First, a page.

Background: The haplochromine cichlid species assemblages of Lake Malawi and Victoria represent some of the most important study systems in evolutionary biology. Identifying adaptive divergence between closely-related species can provide important insights into the processes that may have contributed to these spectacular radiations. Here, we studied a pair of sympatric Lake Malawi species, Pseudotropheus fainzilberi and P. emmiltos, whose reproductive isolation depends on olfactory communication. We tested the hypothesis that these species have undergone divergent selection at MHC class II genes, which are known to contribute to olfactory-based mate choice in other taxa.
Methodology/principal findings: Divergent selection on functional alleles was inferred from the higher genetic divergence at putative antigen binding sites (ABS) amino acid sequences than at putatively neutrally evolving sites at intron 1, exon 2 synonymous sequences and exon 2 amino acid residues outside the putative ABS. In addition, sympatric populations of these fish species differed significantly in communities of eukaryotic parasites.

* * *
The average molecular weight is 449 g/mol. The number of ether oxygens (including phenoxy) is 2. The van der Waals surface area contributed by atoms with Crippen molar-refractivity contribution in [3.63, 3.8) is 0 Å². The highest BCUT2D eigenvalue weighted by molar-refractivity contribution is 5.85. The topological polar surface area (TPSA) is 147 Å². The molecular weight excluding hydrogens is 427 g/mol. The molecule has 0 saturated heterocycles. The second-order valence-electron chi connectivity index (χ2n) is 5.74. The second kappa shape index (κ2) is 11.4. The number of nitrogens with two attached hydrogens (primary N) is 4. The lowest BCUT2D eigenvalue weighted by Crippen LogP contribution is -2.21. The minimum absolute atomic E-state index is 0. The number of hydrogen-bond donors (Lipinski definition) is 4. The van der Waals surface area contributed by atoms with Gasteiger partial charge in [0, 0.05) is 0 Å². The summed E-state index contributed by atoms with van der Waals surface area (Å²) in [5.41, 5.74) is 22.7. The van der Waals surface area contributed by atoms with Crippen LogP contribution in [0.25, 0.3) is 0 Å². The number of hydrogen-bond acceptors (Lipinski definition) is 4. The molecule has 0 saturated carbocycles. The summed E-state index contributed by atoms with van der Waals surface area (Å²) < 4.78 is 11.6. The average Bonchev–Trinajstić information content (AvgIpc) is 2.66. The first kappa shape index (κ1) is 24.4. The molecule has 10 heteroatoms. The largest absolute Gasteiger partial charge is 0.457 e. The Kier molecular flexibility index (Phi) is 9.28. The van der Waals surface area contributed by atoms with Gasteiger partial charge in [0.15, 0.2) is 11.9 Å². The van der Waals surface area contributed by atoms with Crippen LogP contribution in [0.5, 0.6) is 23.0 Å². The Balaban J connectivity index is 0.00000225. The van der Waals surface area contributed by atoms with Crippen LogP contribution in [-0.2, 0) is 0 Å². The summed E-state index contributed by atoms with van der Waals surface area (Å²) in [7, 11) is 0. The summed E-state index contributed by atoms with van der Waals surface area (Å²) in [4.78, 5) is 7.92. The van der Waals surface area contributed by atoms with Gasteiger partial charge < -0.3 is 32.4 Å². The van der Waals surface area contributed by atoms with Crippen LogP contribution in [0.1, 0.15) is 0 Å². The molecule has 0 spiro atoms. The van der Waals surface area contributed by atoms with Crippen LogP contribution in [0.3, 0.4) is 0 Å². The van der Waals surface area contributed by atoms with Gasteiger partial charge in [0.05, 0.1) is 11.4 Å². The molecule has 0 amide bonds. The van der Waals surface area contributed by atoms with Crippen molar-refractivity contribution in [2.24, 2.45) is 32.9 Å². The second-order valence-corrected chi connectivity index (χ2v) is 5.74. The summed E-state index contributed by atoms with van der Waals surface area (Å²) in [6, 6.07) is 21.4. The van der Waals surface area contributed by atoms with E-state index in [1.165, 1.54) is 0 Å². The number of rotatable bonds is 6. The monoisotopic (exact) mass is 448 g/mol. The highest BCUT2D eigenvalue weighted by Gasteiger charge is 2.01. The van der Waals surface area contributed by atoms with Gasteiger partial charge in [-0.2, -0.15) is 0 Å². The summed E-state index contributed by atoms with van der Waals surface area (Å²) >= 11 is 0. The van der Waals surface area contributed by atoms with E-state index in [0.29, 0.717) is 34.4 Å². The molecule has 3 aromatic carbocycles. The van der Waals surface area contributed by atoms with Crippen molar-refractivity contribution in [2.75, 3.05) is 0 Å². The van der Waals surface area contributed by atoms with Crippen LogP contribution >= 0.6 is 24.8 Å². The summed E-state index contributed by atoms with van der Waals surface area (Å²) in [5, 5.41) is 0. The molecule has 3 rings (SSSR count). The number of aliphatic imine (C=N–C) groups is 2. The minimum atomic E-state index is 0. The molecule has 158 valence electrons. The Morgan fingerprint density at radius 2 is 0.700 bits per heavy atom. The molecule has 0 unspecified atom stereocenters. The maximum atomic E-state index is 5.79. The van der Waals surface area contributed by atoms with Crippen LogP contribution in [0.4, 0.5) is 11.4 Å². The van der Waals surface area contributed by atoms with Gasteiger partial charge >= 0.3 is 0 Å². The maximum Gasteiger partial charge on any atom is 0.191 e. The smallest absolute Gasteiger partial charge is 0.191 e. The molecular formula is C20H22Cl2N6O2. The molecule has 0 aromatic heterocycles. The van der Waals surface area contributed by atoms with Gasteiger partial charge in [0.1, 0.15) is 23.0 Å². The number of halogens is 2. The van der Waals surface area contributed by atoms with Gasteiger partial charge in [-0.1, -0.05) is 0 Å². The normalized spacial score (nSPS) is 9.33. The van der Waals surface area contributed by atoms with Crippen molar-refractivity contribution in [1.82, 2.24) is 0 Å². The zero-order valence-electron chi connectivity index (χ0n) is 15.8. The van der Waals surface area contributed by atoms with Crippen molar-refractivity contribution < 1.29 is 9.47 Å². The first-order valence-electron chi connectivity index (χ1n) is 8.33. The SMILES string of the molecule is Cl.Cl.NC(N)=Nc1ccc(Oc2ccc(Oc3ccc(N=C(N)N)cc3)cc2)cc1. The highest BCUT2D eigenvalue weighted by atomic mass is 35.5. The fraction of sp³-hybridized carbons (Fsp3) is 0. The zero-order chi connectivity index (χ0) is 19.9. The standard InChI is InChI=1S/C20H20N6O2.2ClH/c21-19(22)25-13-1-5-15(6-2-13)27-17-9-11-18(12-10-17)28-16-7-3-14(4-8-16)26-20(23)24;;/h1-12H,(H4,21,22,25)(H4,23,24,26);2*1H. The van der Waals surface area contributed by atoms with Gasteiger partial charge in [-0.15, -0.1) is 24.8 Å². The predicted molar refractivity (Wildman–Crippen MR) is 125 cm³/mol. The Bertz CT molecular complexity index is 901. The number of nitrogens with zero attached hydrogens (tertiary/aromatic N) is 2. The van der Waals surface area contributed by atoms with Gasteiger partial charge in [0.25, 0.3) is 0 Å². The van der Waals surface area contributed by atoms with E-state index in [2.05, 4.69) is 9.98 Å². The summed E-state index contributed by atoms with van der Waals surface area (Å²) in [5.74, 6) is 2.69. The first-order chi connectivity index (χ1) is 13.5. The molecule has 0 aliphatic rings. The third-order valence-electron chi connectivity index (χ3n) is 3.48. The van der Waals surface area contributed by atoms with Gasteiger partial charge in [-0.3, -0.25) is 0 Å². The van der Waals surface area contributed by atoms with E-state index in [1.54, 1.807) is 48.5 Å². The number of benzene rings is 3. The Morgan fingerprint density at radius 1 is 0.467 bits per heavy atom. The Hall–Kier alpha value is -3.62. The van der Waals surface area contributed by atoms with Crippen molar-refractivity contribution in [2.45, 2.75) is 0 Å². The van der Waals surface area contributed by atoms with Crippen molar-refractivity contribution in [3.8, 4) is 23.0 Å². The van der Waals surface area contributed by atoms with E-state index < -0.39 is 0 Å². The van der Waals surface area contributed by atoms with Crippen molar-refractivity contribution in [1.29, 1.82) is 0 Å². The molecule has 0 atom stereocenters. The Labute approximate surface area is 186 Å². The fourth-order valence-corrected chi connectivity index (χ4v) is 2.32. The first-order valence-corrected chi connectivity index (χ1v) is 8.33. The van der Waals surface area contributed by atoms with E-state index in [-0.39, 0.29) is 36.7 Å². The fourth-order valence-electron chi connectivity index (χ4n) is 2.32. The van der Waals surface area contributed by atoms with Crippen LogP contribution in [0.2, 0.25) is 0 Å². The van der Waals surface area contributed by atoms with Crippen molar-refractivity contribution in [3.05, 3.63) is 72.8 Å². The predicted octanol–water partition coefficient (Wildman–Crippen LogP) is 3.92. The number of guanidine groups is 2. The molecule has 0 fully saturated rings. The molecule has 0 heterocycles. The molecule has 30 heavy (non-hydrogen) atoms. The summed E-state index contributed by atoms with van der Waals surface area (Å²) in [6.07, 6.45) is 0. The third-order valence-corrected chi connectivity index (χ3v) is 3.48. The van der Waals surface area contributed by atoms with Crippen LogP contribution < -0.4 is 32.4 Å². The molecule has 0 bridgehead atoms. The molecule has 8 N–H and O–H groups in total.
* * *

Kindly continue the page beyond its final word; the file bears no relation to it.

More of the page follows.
Conclusions/significance: We propose that local host-parasite coevolutionary dynamics may have driven adaptive divergence in MHC alleles, influencing odor-mediated mate choice and leading to reproductive isolation. These results provide the first evidence for a novel mechanism of adaptive speciation and the first evidence of adaptive divergence at the MHC in closely related African cichlid fishes.